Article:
Investment bank Raymond James said music streaming is in a better position than video streaming and urges investors not to sell streaming stocks too quickly.
It comes after Netflix continued to endure a difficult few months, with shares down 66% year-to-date on dwindling subscribers and a bearish growth outlook.
However, Andrew Marok, an analyst at Raymond James, took away that the challenges faced by one industry do not automatically translate to the other: “So what we are seeing in the competitive environment for music streaming is a much more stable environment than You see, for example, in streaming video, content owners are increasingly taking ownership of their content, shielding it, and going straight to consumers.”
In fact, the role of music labels is crucial in supporting music streaming stability, meaning the market can be much more efficiently dominated by Spotify and Apple Music as major players.
In contrast, the state of video streaming is much more volatile. For Marok, in the video streaming space, it’s “really a content differentiation story where you could see Stranger Things on Netflix one month and Obi-Wan on Disney+ the next month.”
“And you can switch back and forth between these services in a way that we really don’t see with music streaming,” he said.
This was backed up by analyst Ian Whittaker, who told City AM that the fact music giants don’t have to create their own content like Prime Video or Disney+, but simply have deals with labels means. This means that there is less pressure to constantly invest heavily.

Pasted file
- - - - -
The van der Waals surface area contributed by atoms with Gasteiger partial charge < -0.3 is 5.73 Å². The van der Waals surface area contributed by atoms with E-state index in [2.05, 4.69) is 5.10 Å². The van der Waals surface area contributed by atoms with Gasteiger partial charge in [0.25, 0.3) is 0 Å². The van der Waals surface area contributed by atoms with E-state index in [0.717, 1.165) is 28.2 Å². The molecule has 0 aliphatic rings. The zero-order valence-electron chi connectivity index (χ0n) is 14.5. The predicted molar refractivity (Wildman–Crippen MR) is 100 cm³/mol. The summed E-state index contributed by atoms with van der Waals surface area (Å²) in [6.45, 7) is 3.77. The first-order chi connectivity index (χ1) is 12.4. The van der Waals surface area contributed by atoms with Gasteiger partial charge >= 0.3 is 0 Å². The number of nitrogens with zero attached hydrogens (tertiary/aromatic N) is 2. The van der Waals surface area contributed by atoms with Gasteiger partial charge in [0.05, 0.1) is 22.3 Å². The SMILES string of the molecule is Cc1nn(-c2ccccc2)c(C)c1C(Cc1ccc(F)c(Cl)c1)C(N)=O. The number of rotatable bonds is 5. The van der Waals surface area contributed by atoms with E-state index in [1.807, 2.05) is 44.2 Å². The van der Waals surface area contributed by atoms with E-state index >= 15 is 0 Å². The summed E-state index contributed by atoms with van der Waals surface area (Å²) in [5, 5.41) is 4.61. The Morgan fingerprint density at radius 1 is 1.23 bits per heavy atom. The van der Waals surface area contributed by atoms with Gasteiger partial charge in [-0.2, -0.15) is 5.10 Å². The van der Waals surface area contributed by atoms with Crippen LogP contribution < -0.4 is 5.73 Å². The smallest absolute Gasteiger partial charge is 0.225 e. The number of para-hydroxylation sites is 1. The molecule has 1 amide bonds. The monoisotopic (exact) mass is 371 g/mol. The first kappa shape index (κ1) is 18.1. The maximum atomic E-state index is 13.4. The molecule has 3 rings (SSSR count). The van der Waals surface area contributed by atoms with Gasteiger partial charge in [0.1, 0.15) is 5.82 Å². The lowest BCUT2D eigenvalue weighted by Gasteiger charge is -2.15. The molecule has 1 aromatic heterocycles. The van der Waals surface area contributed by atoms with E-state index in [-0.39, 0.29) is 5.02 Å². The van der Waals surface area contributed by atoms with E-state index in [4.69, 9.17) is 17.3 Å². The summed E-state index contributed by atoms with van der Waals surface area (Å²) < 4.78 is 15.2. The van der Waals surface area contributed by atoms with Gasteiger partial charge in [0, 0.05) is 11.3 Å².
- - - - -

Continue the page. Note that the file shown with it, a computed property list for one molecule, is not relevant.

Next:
Whittaker also said that the lack of exclusivity for most music titles means that the consumer doesn’t need multiple subscriptions or has the incentive to switch between services to watch a must-see program.
Alice Enders of Enders Analysis told City AM: “Video sharing platforms are ad-supported and streaming services are mainly subscription based and they are very different business models – Spotify licenses music and video sharing platforms don’t license the content and that gives them a breadth streaming services lack.”
Spotify’s momentum was underscored this week by Dawn Ostroff, Spotify’s Chief Content and Advertising Business Officer.
She revealed that the company made “close to” €200 million in podcast revenue last year, and squashed suggestions that the business was in bad shape.
Additionally, Spotify CEO Daniel Ek said at an investor presentation yesterday: “Some may also think that we’re a bad company, or at least a bad-margin company for the foreseeable future. And others might even think that the audio market just isn’t that important.”
“I can say with confidence that overall this model performs much better than you think,” he said.